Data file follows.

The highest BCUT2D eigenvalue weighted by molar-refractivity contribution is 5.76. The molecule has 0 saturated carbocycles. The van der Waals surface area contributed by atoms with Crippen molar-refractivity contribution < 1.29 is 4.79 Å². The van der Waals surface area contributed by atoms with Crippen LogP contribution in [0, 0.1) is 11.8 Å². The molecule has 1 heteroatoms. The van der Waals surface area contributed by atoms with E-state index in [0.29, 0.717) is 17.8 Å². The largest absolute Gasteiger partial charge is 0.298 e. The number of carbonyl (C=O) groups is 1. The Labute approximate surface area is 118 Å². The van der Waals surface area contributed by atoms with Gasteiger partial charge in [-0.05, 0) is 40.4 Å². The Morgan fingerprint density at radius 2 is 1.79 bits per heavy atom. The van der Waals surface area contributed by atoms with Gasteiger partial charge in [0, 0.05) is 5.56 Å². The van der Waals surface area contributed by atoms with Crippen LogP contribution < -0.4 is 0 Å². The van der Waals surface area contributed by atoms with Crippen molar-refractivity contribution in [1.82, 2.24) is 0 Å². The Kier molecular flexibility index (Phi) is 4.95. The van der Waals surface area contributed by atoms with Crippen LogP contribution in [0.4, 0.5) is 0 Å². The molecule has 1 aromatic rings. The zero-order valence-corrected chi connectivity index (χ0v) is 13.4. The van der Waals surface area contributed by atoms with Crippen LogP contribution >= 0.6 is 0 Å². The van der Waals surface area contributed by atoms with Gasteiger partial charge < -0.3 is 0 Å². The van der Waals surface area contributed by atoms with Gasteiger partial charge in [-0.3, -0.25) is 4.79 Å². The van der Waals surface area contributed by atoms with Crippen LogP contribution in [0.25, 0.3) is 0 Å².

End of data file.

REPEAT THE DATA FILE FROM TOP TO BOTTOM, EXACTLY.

The highest BCUT2D eigenvalue weighted by molar-refractivity contribution is 5.76. The molecule has 0 saturated carbocycles. The van der Waals surface area contributed by atoms with Crippen molar-refractivity contribution < 1.29 is 4.79 Å². The van der Waals surface area contributed by atoms with Crippen LogP contribution in [0, 0.1) is 11.8 Å². The molecule has 1 heteroatoms. The van der Waals surface area contributed by atoms with E-state index in [0.29, 0.717) is 17.8 Å². The largest absolute Gasteiger partial charge is 0.298 e. The number of carbonyl (C=O) groups is 1. The Labute approximate surface area is 118 Å². The van der Waals surface area contributed by atoms with Gasteiger partial charge in [-0.05, 0) is 40.4 Å². The Morgan fingerprint density at radius 2 is 1.79 bits per heavy atom. The van der Waals surface area contributed by atoms with Gasteiger partial charge in [0, 0.05) is 5.56 Å². The van der Waals surface area contributed by atoms with Crippen LogP contribution < -0.4 is 0 Å². The van der Waals surface area contributed by atoms with Crippen molar-refractivity contribution in [1.82, 2.24) is 0 Å². The Kier molecular flexibility index (Phi) is 4.95. The van der Waals surface area contributed by atoms with Crippen LogP contribution in [0.4, 0.5) is 0 Å². The molecule has 1 aromatic rings. The zero-order valence-corrected chi connectivity index (χ0v) is 13.4. The van der Waals surface area contributed by atoms with Crippen LogP contribution >= 0.6 is 0 Å². The van der Waals surface area contributed by atoms with Gasteiger partial charge < -0.3 is 0 Å². The van der Waals surface area contributed by atoms with Gasteiger partial charge in [-0.3, -0.25) is 4.79 Å². The van der Waals surface area contributed by atoms with Crippen LogP contribution in [0.25, 0.3) is 0 Å².